In the mid 1800s excursion boats used to make their way to the dock at Portsmouth Grove. Portsmouth Grove was a good place for a group picnic and for a day out by the water. Located on the west side (known later as Bradford or Melville) it was an important tourist destination. Even with an operating hospital, newspaper ads show that visitors still came to visit as late as 1862.

Edmund Cole operated the “Portsmouth Grove House” before the Civil War. During the Civil War it served as the location for Lovell General Hospital. More on Lovell Hospital will come in a later blog. This blog entry will focus on the happenings before the Civil War. The Portsmouth Historical Society has the diaries of David Durfee Sherman in our collection, and he writes about the amusements there at Portsmouth Grove Amusements Fandango & Ten Pin Alley.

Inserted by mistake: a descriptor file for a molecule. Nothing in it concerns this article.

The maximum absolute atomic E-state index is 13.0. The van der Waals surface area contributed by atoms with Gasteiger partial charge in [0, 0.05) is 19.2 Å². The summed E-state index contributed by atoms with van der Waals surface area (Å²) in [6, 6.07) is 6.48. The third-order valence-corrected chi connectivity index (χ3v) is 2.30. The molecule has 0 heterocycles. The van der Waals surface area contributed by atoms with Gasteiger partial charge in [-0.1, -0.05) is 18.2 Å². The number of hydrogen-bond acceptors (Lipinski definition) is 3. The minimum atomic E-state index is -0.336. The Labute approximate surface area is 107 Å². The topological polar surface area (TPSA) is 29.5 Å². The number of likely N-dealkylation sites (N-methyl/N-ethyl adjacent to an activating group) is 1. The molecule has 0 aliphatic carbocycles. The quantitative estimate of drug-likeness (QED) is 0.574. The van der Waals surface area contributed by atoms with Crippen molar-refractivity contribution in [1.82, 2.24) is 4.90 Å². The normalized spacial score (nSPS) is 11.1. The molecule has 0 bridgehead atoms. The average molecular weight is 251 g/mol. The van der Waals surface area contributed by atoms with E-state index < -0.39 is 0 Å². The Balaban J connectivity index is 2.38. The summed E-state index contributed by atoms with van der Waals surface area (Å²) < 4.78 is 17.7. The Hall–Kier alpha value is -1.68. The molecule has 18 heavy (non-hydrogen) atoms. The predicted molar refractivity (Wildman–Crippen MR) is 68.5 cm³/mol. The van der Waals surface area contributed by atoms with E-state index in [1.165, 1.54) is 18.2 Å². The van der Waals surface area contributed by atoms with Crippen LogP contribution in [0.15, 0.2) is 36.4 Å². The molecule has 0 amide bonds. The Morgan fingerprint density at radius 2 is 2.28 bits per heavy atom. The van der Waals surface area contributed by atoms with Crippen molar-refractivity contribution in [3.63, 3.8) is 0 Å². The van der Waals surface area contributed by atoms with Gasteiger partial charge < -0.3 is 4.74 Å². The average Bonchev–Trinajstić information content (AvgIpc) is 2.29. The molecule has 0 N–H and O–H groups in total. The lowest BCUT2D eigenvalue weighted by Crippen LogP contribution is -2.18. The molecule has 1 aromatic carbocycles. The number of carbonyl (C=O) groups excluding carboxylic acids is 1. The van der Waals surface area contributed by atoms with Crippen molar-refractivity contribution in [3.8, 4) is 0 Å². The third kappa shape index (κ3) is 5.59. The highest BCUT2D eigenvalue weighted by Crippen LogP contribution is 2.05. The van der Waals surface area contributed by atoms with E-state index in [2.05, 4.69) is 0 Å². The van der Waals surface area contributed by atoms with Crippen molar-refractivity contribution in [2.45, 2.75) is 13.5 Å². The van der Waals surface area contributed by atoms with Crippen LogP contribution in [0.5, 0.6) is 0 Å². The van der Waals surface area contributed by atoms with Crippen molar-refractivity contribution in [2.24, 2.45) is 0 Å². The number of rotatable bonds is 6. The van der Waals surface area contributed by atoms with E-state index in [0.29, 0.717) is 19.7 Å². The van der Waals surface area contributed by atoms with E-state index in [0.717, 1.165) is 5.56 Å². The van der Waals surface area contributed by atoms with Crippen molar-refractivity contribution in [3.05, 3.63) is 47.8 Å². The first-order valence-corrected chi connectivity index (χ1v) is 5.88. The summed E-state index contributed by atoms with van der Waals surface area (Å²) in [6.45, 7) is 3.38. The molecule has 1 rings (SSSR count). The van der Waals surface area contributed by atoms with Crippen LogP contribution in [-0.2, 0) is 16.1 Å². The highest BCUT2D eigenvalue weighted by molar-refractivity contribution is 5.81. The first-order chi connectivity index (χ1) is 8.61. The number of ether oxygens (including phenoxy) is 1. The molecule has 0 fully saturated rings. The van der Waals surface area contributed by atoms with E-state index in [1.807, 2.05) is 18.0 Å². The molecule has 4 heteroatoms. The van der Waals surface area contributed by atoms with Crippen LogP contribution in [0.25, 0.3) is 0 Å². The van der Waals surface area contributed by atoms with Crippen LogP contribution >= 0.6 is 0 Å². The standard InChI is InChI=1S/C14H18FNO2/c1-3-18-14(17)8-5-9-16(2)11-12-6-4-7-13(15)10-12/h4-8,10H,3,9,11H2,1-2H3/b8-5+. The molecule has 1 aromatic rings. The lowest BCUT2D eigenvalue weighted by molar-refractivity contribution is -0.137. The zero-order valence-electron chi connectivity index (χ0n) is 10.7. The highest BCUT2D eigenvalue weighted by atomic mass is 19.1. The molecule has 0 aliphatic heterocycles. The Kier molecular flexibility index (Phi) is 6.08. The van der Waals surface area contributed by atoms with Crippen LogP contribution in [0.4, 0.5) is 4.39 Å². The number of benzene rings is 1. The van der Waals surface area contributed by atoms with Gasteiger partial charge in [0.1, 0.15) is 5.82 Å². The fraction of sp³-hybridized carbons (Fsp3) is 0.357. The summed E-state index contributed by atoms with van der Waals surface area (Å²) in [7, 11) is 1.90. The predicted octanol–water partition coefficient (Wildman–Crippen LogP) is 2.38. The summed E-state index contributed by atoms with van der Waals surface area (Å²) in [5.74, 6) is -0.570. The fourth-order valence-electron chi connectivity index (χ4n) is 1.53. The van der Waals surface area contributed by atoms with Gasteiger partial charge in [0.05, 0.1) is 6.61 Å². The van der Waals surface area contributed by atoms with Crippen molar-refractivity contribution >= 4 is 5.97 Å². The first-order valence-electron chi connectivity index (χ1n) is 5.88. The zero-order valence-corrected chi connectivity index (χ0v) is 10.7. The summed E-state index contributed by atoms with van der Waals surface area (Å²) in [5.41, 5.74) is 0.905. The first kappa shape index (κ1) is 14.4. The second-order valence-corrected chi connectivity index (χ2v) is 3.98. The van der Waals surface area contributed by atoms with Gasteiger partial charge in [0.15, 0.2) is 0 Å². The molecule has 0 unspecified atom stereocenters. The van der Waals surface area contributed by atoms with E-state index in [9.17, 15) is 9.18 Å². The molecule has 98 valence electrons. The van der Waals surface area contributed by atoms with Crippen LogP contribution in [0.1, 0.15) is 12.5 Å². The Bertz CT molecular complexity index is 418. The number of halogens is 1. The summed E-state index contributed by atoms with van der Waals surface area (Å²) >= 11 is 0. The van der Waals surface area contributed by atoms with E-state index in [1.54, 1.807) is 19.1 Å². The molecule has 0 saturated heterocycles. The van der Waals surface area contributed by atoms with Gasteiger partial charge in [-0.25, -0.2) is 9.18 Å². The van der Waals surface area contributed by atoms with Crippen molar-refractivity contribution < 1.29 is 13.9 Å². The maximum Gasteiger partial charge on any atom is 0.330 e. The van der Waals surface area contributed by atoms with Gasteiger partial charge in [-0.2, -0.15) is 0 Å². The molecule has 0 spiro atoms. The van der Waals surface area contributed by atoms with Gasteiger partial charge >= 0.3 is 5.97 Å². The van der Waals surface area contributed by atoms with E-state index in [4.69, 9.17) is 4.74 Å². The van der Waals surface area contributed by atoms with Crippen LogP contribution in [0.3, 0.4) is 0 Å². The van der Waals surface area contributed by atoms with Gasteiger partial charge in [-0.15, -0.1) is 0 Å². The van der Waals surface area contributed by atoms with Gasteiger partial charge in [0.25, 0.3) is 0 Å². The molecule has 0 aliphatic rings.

1 September 1859 ”I went down to the Grove House & turned the Fandango (a merry-go-round) about 6 hours & got $1.50, It is very hard work to turn it, especially when not evenly balanced. The steamboat Cononicus came twice from Providence leaving 1300 people – all Irish – to enjoy themselves until nearly 8 o’clock when the boat came & took them all off…they expect this to be the last party of the season”

Portsmouth Grove welcomed hundreds of guests who arrived on steamships. For their recreation pleasure, Portsmouth Grove offered picnics, swimming, shore dining, a “fandango” and flying horses. Groups like the Sons of Temperance came a thousand strong for clambakes and chowder. There were even moonlight and torchlight excursions to Portsmouth Grove.

Detail from 1860 map at Portsmouth Historical Society.
  • Transcription of Shearman Diary by Marjorie Webster.